The following is a summary of “Hyperkalemia in acute heart failure: Short term outcomes from the EAHFE registry,” published in the August 2023 issue of Emergency Medicine by Rafique et al.
Both hyperkalemia (HK) and acute heart failure (AHF) are correlated with heightened short-term mortality, and the treatment of either condition may worsen the other. Given the inadequate description of the association between HK and AHF, researcher’s objective was to assess the correlation between HK and short-term outcomes in patients with Acute Heart Failure (AHF) presenting to the Emergency Department (ED). The EAHFE Registry registers all patients with ED AHF (Emergency Department Acute Heart Failure) from 45 Spanish EDs (Emergency Departments) and documents the outcomes during and after discharge. The primary result of the researcher’s study was the occurrence of all-cause in-hospital mortality. In contrast, the secondary outcomes included prolonged hospitalization (more than 7 days) and adverse events within 7 days after discharge, such as revisiting the emergency department, hospitalization, or mortality.
The study investigated the relationship between serum potassium (sK) levels and medical outcomes through logistic regression and restricted cubic spline (RCS) curves. The reference point for sK was set at 4.0 mEq/L. The analysis was adjusted for age, sex, comorbidities, patient baseline status, and chronic treatments. Interaction analyses were conducted for the primary outcome measure. Among a total of 13,606 patients admitted to the emergency department with acute heart failure (AHF), the median age (interquartile range) was 83 years (76–88), with 54% being female. The median serum potassium (interquartile content) was 4.5 mEq/L (4.3–4.9), ranging from 4.0 to 9.9 mEq/L. The in-hospital mortality rate was 7.7%, with a significant proportion of patients experiencing prolonged hospitalization at 35.9%.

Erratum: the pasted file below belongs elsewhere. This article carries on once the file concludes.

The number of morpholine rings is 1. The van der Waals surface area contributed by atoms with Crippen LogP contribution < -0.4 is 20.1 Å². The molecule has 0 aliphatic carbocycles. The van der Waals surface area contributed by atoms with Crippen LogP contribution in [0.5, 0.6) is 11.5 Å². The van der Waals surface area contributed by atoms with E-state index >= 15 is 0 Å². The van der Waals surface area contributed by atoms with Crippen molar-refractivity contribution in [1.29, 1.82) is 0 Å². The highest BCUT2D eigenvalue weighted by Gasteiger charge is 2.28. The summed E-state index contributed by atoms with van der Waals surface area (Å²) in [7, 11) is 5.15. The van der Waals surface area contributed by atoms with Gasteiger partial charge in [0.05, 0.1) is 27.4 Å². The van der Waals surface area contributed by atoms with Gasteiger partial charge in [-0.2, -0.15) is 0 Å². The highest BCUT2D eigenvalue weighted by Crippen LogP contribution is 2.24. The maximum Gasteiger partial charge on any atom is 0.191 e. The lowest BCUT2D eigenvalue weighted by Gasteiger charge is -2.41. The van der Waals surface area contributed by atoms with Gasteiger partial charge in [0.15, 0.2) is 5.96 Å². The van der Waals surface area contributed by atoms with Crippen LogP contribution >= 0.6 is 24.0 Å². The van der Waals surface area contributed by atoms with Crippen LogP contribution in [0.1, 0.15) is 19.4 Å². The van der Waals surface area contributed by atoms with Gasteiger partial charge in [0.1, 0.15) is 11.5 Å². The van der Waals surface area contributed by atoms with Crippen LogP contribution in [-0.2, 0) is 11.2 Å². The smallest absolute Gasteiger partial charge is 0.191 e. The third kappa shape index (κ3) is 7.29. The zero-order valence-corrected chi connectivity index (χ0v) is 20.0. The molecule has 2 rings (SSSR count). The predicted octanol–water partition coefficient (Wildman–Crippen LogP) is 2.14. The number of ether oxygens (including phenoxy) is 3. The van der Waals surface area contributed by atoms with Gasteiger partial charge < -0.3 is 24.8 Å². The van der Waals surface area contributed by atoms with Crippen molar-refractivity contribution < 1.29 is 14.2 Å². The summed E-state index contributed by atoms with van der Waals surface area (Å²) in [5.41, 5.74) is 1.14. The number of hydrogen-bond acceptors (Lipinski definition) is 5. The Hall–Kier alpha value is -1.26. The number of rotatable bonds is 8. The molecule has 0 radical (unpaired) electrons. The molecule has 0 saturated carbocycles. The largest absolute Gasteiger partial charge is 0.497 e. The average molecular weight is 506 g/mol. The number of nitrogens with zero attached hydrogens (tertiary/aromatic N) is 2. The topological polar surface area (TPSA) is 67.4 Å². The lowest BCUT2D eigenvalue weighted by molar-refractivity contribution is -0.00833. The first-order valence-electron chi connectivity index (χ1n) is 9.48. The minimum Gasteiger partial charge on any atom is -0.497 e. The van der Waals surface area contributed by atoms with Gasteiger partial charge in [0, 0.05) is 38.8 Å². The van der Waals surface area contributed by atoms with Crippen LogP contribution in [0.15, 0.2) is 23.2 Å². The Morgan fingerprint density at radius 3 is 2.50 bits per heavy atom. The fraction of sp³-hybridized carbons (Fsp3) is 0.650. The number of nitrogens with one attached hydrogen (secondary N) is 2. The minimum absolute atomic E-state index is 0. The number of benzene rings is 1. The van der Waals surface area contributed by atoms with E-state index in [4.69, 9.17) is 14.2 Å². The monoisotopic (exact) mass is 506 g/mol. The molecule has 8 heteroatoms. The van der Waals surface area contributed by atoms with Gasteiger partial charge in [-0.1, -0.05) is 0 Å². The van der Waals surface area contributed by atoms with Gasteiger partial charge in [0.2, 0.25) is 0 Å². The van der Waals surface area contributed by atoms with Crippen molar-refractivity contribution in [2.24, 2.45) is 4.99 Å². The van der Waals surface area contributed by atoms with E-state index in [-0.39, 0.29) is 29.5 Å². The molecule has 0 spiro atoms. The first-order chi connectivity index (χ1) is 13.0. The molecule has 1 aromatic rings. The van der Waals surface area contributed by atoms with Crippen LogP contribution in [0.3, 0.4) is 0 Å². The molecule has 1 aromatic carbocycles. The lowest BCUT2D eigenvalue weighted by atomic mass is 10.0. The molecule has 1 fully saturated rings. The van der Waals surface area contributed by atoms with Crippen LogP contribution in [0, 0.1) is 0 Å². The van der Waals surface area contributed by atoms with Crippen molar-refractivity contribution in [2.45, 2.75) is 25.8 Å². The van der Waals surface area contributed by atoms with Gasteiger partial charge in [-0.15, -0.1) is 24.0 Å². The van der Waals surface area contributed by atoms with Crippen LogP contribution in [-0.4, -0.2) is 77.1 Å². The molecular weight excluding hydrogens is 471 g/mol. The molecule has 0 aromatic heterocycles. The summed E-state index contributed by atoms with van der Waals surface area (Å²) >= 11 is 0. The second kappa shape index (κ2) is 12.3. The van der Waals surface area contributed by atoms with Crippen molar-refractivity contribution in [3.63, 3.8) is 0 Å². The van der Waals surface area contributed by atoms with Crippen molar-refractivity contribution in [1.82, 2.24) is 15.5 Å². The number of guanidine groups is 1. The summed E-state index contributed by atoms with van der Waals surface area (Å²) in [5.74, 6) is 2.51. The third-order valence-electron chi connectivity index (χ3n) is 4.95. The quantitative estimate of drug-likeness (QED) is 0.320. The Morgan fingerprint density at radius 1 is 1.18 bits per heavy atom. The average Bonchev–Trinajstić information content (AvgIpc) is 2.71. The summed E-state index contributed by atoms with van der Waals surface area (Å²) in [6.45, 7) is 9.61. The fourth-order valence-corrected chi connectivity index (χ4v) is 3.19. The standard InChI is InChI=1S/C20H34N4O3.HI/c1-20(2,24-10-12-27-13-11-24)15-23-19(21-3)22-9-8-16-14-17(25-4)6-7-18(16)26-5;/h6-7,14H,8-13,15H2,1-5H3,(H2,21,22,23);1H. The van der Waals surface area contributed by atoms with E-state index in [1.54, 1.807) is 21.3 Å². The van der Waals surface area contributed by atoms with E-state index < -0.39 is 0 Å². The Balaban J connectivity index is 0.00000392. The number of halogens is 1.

Additionally, an 8.7% rate of adverse events occurred within 7 days after discharge. The in-hospital mortality rate showed a consistent increase from sK ≥4.8 (OR = 1.35, 95% CI = 1.01–1.80) to sK = 9.9 (OR = 8.41, 95% CI = 3.60–19.6). Individuals without diabetes with elevated serum potassium levels had a greater likelihood of mortality, whereas using mineralocorticoid-receptor antagonists for long-term management showed varying outcomes. Neither extended hospitalization nor adverse events after discharge were found to be associated with serum potassium levels. In the emergency department, acute heart failure, an initial serum potassium level greater than 4.8 milliequivalents per liter was found to be independently linked to mortality during the hospital stay. This suggests that individuals in this group may benefit from intensive treatment to correct their high potassium levels.